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    • CommentRowNumber1.
    • CommentAuthorJonasFrey
    • CommentTimeAug 10th 2011

    Hi, the page internally projective object of the nlab states that every projective object in a topos is internally projective. I also believed this to be true, but I found an exercise in “MacLane/Moerdijk — Sheaves in Geometry and Logic” whose phrasing suggests the contrary. The exercise is IV 16 (c) on page 217, it reads:

    “In this part, assume that the terminal object 11\in\mathcal{E} is projective. Show that an internally projective object of \mathcal{E} is projective. Is the converse also true? Show that every object of \mathcal{E} is projective iff every object of \mathcal{E} is internally projecitve.” (Boldface emphasize mine)

    So if every projective were internally projective, then the universal quantification “every object of \mathcal{E}” would not be necessary.

    Can anybody clarify this?

    • CommentRowNumber2.
    • CommentAuthorMike Shulman
    • CommentTimeAug 10th 2011

    I think you are right and the page is wrong. At least, I can’t see right now any way to prove that projective => internally projective, although I don’t know a counterexample at the moment. My guess is that someone writing the page (perhaps me) wrongly extrapolated that from “all objects projective => all objects internally projective” (i.e. AC => IAC). Right now I think the correct extrapolation would be “stably projective => internally projective” (stably projective meaning its pullback to any slice category is projective).

    I do know that the converse implication “internally projective => projective” is definitely only true under the assumption (stated by ML&M) that 1 is projective, since there are toposes which satisfy IAC but violate AC.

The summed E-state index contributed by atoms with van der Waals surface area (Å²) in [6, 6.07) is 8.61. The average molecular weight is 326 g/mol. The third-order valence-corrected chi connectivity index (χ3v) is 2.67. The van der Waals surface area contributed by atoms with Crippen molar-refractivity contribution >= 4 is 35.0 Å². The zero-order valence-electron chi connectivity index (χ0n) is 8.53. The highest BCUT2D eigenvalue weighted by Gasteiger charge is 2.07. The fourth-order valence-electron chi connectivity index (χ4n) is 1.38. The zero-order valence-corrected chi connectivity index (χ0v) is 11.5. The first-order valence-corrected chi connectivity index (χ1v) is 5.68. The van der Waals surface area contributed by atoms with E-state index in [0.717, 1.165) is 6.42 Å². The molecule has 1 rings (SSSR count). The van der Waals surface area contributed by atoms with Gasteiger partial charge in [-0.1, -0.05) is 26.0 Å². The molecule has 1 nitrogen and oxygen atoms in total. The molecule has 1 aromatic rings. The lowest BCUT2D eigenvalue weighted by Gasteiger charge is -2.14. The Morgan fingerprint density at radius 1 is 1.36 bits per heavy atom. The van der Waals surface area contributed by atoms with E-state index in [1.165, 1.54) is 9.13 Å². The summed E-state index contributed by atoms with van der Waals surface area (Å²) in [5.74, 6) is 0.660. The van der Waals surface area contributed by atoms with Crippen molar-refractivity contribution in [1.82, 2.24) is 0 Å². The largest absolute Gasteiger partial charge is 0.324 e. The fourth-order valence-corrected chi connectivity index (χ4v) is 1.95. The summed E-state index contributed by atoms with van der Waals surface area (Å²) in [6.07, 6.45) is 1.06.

• CommentRowNumber3.
    • CommentAuthorJonasFrey
    • CommentTimeAug 11th 2011

    Thanks for your reply, Michael. I searched a bit more, and found a relevant lemma in the Elephant. It is Lemma D4.5.3, and it states:

    “For an object AA of a topos \mathcal{E}, the following are equivalent:

    1. AA is internally projective [i.e. Π A\Pi_A preserves epis].

    2. () A:(-)^A: \mathcal{E} \to \mathcal{E} preserves epis.

    3. For every epimorphism e:Be:B \rightarrow AA, there exists CC with global support such that C *(e)C^*(e) is split epic.”

    It is easy that 1 and 2 are equivalent, and 3 is implied by projectiveness of AA, which would give an affirmative answer to the claim on the nlab page. However, I am not convinced that condition 3 is really strong enough to imply internal projectiveness, at least I don’t understand the proof. Johnstone writes:

    “3=>1 since C *C^* commutes with the functors Π A\Pi_A in an appropriate sense, and reflects epimorphisms.”

    I read this as follows.

    “ We want to show that Π A\Pi_A preserves epimorphisms. To this end, consider an epi f:Bf:B \to A A and let CC with global support such that C *eC^*e is split. Now to see that Π Ae\Pi_A e is epic, it suffices to show that C *Π AeC^*\Pi_A e is epic, which follows from the stated commutation and the fact that C *eC^*e is split. ”

    However, this reasoning establishes only that Π A\Pi_A preserves objects with global support, not that it preserves epis.

    Am I overlooking something?

    And has the property “stably projective” that you mention being studied? Google doesn’t give any results.

    • CommentRowNumber4.
    • CommentAuthorMike Shulman
    • CommentTimeAug 12th 2011

    Ah, that result must have been what the author of that page was looking at. But it seems to me right now that you’re right: you need (iii) to remain true locally, i.e. for any epimorphism e:BU×Ae\colon B\to U\times A, there should be an epic p:CUp\colon C\to U such that p *(e)p^*(e) is split. Maybe that’s an error in the Elephant? He only uses (i) => (iii) in the proof of the subsequent corollary.

    As for “stably projective”, I just made it up on the spur of the moment. (-: